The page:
Town pleads with HSE to ensure adequate ambulance cover

A Co Cork town rocked by the second death of a child in two months has pleaded with the Government and the HSE to review the region’s ambulance cover.

Vakaris Martinaitis died in Cork University Hospital (CUH) on Wednesday — just days before his second birthday — from injuries sustained in a fall from an upstairs window at his home in Midleton.

Neighbour Kevin Hennessy, who rang emergency services, claims he was told there was no ambulance in the area at the time. He drove Vakaris, under Garda escort, to CUH.

“Where are we going in this day and age where you can’t get an ambulance for a two-year-old child who’s had an accident? This poor boy could be alive still today if there had been an ambulance there. I know they [the HSE] have problems, lack of money, and resources, but where are we going?” he asked yesterday.

Another recent tragic accident involving a child in Midleton focused the spotlight on ambulance response times nine months on from the reconfiguration of the region’s ambulance service.

Youghal, Midleton, and Fermoy are now covered 24/7 by two emergency ambulances, on dynamic deployment where they are needed, and a rapid response vehicle, from a base at Youghal Hospital. In March, the HSE had to reject false claims that it took 45 minutes for an ambulance to respond to a drowning incident on the town’s Owenacurra river involving 7-year-old James Casey Butler.

The HSE said an advance paramedic was on the scene within seven minutes and an ambulance arrived 19 minutes after James had fallen into the river. He was transferred to Our Lady’s Children’s Hospital in Dublin but died a day later.

Muriel McCann, a grandmother of 16 whose daughter lives near the Martinaitis family, said the Government must prioritise resources to ensure East Cork has a proper ambulance service.

“This was such a tragedy. We are all so very sorry for the family involved.

“The Government can leave other things aside but ambulances are a priority. The situation now is that a person could be dead by the time an ambulance gets there. There should be an ambulance based in a town the size of Midleton.”

More than 12,000 people live in the town. Local councillor Pat Buckley, who spoke out about the issue after the March incident, said: “The system was supposed to improve after reconfiguration but it has not improved.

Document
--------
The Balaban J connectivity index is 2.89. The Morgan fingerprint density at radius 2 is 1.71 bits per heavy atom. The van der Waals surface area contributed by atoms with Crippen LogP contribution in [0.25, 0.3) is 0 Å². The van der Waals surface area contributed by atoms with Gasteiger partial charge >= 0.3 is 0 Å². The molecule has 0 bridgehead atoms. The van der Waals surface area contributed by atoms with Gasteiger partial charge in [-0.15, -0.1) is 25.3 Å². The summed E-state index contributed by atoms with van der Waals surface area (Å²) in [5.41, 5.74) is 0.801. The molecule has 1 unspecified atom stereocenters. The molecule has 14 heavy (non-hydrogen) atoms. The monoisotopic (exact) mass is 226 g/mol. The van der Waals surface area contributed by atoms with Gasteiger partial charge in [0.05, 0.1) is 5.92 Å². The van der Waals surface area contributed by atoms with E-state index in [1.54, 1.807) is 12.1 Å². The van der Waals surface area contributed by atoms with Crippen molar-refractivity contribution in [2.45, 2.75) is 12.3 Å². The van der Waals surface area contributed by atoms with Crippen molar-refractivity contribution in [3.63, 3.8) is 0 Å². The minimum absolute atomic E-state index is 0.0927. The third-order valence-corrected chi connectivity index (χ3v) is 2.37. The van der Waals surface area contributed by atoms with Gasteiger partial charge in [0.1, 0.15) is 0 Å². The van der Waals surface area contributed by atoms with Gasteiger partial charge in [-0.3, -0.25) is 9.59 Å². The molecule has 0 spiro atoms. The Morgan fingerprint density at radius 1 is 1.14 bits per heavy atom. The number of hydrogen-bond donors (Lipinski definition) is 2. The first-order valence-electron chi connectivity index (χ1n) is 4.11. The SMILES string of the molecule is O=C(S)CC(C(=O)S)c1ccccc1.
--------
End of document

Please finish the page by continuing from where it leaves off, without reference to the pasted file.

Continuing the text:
“There is an incredible sense of anger in Midleton about this. One death is enough but two is shocking. Are they going to wait until somebody else dies?”

Local Sinn Féin TD Sandra McLellan said Health Minister James Reilly must act.

“It is clear from these two incidents that there are fundamental problems when it comes to response time, rostering, and gaps in the overall service.

“One wonders how many tragedies have to happen before the minister concedes that his drive to restructure the ambulance service is not working and that children are being put at risk as a result of bad policy decisions that are rooted in a desire to save money.”

Staff issues

- April: A garda had to drive an ambulance with an injured child on board because of a shortage of paramedic staff.

The garda was forced to take the wheel so the ambulance’s only paramedic could attend the patient in the back of the vehicle.

The incident occurred near Dunsany, Co Meath, when a car containing three children and a woman veered off the road, hitting a tree.

One of the four ambulances attending the scene was manned by one paramedic as the other member had gone home ill and there was nobody to cover his shift.

- December: A garda had to drive an ambulance in Donegal while the paramedic treated a patient in the back.

Again, there was just one crew member because the other member had become ill and was not replaced.

An ambulance had been called after a man was knocked down at a junction just 200m from Letterkenny Hospital.

One of the gardaí who arrived on the scene drove the ambulance to the hospital while the paramedic attended to the injured man.

- November: A mother had to drive her unconscious child to hospital in Co Donegal while a ambulance man tended to him in the back seat of a car.

The mother had called emergency services for an ambulance but there was only one paramedic on duty because the other had phoned in sick.

The paramedic called for an other ambulance after seeing the child was unconscious and was told the nearest was 45 minutes away.

He asked the woman to drive to the hospital so he could tend to her child in the back seat.

The child recovered after being treated in hospital.

The HSE has pointed out that members of the emergency services on the scene of an accident, including the gardaí, are authorised by the health authority to drive ambulances.

— Evelyn Ring

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